Saturday, November 25, 2006


I've been thinking more n more about memory. It's something I've had an interest in for quite a while, but lately I've been pondering how it actually works and how this can be different for each of us. It fascinates me how people can experience the same event, yet their accounts can be very different. For instance, four people attend a lunch. One will remember what everyone ate, one will remember what everyone was wearing, one will remember the conversation in minute detail and one will question whether they were even there. Personally, I pride myself on my longterm memory and though I can't claim to remember being born (like one of my friends does, ahem...) I can remember a lot of things that happened from a very early age (including such things as being in the pram with my younger sister)

I once started writing a list and surprised myself with the number of things I came up with. I've still got that list somewhere (er, not sure where), but in some cases I don't really recall the event, I just know that it happened. I can remember the names of all of my school teachers (though it's easier for me to remember the earliest ones from Primary school) plus most of the kids I went to school with. I'm also good with phone numbers (though not as good as I used to be) and I can tell you the names and all sorts of trivial details about long forgotten Australian film and TV actors

As for my short-term memory, that went kaput around the same time I started smoking pot (I remember this because it was a long time ago). I'm no longer much of a pot smoker, but I still have trouble remembering what the hell I did yesterday. And this is the other thing that fascinates me. See, I believe every single experience is stored in our memory banks - somewhere - we just need something to trigger off the recollection. It's happened to me with a smell, a word, a song, a photo... I'll suddenly remember something I haven't thought about for years n years and it's as vivid as yesterday (yes, I remember telling you I have no short-term thingo)

Something that piqued my interest in memory was a doco I saw on telly the other night called Unknown White Male. This doco traces the experience of 30-something Doug Bruce, an Englishman in New York who was on the train to Coney Island one day in 2003 when he realised he didn't know who he was or where he was going. With no identification and only a telephone number written on a scrap of paper he pieced together enough details to prevent himself being incarcerated in the loony bin. There are proven medical cases of amnesia, where people eventually get their memory back, but Doug Bruce claims to have never regained anything from before that episode on the train. Having amnesia gave the charismatic Bruce an opportunity to start his life afresh - an interesting concept. The doco looked at how he, his friends and his family coped with having to start their relationships from scratch. There were lots of other curious ideas to deal with too. For instance Bruce remembered how to speak English and French, but he didn't remember learning either language. We saw him experience different types of food for the "first" time and in one scene we witnessed him dive into the ocean without knowing if he could swim (he could)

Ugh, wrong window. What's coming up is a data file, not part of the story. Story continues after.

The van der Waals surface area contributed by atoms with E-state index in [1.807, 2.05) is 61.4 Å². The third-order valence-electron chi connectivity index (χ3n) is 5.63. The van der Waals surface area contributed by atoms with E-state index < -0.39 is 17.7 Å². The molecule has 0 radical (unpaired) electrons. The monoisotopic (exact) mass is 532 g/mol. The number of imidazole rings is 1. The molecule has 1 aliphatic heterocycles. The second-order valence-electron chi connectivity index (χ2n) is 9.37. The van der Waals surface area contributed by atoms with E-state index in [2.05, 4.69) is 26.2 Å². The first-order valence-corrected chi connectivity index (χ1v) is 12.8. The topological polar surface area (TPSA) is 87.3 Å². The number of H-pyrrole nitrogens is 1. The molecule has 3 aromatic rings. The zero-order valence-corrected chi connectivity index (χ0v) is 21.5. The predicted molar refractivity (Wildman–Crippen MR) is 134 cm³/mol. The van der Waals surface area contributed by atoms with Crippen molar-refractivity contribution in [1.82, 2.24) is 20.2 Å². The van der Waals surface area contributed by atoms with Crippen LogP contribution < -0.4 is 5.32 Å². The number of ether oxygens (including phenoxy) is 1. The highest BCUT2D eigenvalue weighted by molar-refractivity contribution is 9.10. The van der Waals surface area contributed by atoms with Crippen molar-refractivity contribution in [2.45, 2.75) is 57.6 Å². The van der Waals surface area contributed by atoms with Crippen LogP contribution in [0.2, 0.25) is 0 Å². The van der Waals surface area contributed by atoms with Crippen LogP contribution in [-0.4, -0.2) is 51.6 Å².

The doco gave me lots to think about, but after doing some further research it seems the whole thing could be an elaborate hoax. It wouldn't be the first time. About 10 years ago New Zealand born director, Peter Jackson, made a "mockumentary", which sucked me (and countless others) in. But I really don't know. I felt like writing to Bruce and perpetrating my own hoax. In my letter I'd tell him he's actually gay, that we were lovers once upon a time and he takes it up the arse - he just couldn't remember...

Above: Amnesiac Doug Bruce, misty water coloured memories of the way we were

The day after I saw the doco I was discussing memory with a friend. I told him there are three types of memory. He said, "Yeah, longterm, short term and..." (long pause). I replied, "And CRAFT - Can't Remember A Fucking Thing"


Anonymous Anonymous said...

Hi Nash,